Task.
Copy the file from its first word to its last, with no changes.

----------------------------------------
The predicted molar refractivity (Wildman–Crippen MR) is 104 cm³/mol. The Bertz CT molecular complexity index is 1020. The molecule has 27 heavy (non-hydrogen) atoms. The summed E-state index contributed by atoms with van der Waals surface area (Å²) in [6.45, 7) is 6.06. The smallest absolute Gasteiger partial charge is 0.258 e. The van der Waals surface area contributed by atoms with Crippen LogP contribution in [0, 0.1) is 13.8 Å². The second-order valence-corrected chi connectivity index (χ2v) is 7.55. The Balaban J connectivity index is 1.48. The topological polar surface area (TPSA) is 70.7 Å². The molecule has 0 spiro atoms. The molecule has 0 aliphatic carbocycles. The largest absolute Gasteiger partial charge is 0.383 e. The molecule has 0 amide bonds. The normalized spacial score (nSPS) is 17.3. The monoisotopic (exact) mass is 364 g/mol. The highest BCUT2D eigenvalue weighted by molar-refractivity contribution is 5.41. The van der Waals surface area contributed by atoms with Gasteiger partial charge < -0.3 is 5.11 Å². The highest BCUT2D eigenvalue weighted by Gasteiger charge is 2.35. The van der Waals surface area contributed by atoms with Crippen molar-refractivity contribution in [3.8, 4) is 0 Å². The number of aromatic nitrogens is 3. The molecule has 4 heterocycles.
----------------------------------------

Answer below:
The predicted molar refractivity (Wildman–Crippen MR) is 104 cm³/mol. The Bertz CT molecular complexity index is 1020. The molecule has 27 heavy (non-hydrogen) atoms. The summed E-state index contributed by atoms with van der Waals surface area (Å²) in [6.45, 7) is 6.06. The smallest absolute Gasteiger partial charge is 0.258 e. The van der Waals surface area contributed by atoms with Crippen LogP contribution in [0, 0.1) is 13.8 Å². The second-order valence-corrected chi connectivity index (χ2v) is 7.55. The Balaban J connectivity index is 1.48. The topological polar surface area (TPSA) is 70.7 Å². The molecule has 0 spiro atoms. The molecule has 0 aliphatic carbocycles. The largest absolute Gasteiger partial charge is 0.383 e. The molecule has 0 amide bonds. The normalized spacial score (nSPS) is 17.3. The monoisotopic (exact) mass is 364 g/mol. The highest BCUT2D eigenvalue weighted by molar-refractivity contribution is 5.41. The van der Waals surface area contributed by atoms with Gasteiger partial charge < -0.3 is 5.11 Å². The highest BCUT2D eigenvalue weighted by Gasteiger charge is 2.35. The van der Waals surface area contributed by atoms with Crippen molar-refractivity contribution in [3.8, 4) is 0 Å². The number of aromatic nitrogens is 3. The molecule has 4 heterocycles.